Australia will have both national broadband networks proposed by the Labour and Liberal parties if the federal Opposition wins the next election.
Speaking at an Australian Information Industry Association (AIIA) conference in Sydney last week, shadow minister for communications and IT Stephen Conroy said the opposition government will jointly build and integrate the OPEL rural WiMax with its own national fibre-to-the-node (FttN) network.
The federal government-backed wireless network, designed by the Optus-Elders consortium, was officially approved this week by the Department of Communications, Information Technology and the Arts (DCITA) for construction across regional Australia by June 2009.
The network will operate on a shared spectrum, and will employ a mix of technology, including ADSL2+, WiMax, and wireless mesh networks in densely populated areas.
Conroy said a Labour government will “welcome any commercial interest” in linking the OPEL network with its proposed national FttN network, confirming the opposition’s promise to honour the contract if it is signed before the election.
“The good news about the OPEL network — and there’s not much for regional and rural Australians — depends on building a fair amount of fibre backhaul for the country’s growing outback,” Conroy said.
“How others choose to proceed if we get elected will be a commercial decision for OPEL. We will be building a national FttN network [and] it would be a good thing if we can link it in with the backhaul availability, but that will be subject to commercial negotiations that [OPEL] may or may not want to be involved in.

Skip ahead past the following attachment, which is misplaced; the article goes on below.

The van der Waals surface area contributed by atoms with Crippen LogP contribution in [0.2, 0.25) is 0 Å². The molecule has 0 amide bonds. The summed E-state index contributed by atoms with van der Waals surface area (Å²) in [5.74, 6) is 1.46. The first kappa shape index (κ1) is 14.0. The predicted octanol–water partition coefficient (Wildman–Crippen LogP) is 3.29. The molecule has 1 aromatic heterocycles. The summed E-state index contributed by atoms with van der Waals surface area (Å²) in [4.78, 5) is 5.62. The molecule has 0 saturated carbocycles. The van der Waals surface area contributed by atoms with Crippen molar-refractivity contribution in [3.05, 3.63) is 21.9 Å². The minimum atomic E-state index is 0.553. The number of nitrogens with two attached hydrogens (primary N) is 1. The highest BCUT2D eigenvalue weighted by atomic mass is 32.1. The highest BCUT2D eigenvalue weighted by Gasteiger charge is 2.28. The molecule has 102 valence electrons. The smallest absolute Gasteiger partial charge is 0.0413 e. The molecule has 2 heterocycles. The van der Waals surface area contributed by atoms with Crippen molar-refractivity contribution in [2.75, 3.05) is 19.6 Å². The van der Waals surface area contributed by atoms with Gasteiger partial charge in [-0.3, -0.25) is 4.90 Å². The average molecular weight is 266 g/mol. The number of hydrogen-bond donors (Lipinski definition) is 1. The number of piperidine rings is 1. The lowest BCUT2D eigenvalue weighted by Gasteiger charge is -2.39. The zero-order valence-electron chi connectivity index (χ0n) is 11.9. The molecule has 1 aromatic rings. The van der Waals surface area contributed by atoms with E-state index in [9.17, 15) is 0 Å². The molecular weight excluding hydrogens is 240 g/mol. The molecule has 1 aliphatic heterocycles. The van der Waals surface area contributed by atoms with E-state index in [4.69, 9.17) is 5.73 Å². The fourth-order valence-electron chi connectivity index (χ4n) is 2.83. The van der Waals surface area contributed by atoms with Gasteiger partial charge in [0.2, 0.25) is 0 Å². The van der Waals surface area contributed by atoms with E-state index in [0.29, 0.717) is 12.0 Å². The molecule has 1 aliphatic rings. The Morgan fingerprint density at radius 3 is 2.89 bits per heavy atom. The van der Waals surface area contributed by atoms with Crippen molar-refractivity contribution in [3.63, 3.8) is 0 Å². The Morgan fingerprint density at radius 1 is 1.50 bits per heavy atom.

“We welcome any interest to be part of the network, but that’s a question for Singtel (Optus),” he said.
The news comes on the back of another scathing attack on the OPEL network by Conroy, who has questioned its ability to provide high-speed bandwidth because it will operate in a shared spectrum.
“Wireless technologies are a complement to fibre networks [because] they will be only double the [average] broadband speed.
“This brings in to question the ability of the network to meet the bandwidth demands of today, let alone the future,” he said.
However, the network could be used to cover the 2% of regional Australia excluded by Labor’s FttN network, which would deploy fixed line, wireless and satellite broadband technologies to remote areas.
The Opposition’s FttN network is based on Telstra’s 2005 proposal which has been fully estimated at A$8 billion (NZ$9.4 billion) of government and private funds and will be rolled out over five years.
Conroy said a Fibre-to-the-Home (FttH) network would be not be immediately considered as projected costs range between A$30 and A$50 billion.
The opposition will demand open access for all sections of a FttH network, including the last mile which links the premise to the node controlled by Telstra.